Thanks for the input. I am using the QtmhRdStin api to parse the
query_string. Yes, the conversion mode was a typo. My config says
%%EBCDIC/MIXED%%.

QtmhRdStin does not parse anything. It just reads the standard input stream of the program.

The reason that characters are encoded is so that they're not confused with delimiters. If QtmhRdStin converted them from %xx to actual characters, you would no longer be able to tell the difference between the delimiters and the encoded characters.

For example, consider a form that asks who to ship a package to. It'd have a field for the ship-to name and the city. In the "name" field, you key "John & Mary". In the city field, you key "Chicago". This is what gets sent from the browser to the HTTP server:

name=John+%26+Mary&City=Chicago

If the HTTP server (Apache or anything else) would convert the %26 to the & character, you'd have this:

 name=John & Mary&City=Chicago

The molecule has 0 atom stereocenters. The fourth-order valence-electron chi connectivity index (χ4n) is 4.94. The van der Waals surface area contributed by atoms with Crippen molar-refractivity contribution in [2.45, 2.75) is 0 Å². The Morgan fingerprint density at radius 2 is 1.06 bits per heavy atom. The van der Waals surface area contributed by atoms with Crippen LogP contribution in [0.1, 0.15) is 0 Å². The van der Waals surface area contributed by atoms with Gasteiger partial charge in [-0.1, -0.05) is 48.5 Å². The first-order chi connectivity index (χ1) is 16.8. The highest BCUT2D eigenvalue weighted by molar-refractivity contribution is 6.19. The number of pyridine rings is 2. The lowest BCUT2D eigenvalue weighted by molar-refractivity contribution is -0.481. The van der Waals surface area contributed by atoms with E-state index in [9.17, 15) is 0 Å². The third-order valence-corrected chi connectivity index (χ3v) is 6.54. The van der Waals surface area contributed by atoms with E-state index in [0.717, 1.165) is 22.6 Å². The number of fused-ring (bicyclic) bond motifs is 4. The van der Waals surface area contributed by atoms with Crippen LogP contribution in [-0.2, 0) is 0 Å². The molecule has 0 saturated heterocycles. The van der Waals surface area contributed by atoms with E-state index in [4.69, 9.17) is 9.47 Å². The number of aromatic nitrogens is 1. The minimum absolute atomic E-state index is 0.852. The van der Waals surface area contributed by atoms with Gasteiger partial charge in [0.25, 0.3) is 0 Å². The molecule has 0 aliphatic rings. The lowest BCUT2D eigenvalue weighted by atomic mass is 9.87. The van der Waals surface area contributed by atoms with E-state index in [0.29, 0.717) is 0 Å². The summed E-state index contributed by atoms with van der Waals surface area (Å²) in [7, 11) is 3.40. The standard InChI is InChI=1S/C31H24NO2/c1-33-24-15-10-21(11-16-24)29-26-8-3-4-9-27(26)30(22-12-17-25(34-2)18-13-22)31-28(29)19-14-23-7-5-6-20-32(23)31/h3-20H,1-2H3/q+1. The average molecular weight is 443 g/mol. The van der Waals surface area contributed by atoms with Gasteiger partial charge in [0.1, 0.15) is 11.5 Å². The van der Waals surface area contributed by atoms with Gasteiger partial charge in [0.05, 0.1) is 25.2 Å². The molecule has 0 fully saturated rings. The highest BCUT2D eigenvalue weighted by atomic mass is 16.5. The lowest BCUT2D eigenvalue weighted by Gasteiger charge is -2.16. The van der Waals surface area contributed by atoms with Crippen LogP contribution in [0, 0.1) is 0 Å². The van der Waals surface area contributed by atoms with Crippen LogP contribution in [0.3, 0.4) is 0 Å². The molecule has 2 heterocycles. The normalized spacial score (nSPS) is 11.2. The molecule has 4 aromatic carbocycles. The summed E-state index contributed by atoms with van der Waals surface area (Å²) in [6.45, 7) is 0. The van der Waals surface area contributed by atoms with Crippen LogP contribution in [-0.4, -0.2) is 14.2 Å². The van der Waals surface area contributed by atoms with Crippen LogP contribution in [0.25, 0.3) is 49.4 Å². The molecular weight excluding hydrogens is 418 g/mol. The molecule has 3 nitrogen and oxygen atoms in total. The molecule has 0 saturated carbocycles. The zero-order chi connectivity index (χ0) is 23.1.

Now you have a problem. & is supposed to be a delimiter that separates one field from another! Notice that there's a & between the value of the "name" field and the "City" field. That's what & is for... it's a separator. If you change %26 to &, now "Mary" appears to be a field by itself.

You can only decode the hex values AFTER you've parsed it into fields and values. Therefore, it's not possible for QtmhRdStin() to do it!

This thread ...

Replies:

Follow On AppleNews
Return to Archive home page | Return to MIDRANGE.COM home page

This mailing list archive is Copyright 1997-2020 by midrange.com and David Gibbs as a compilation work. Use of the archive is restricted to research of a business or technical nature. Any other uses are prohibited. Full details are available on our policy page. If you have questions about this, please contact [javascript protected email address].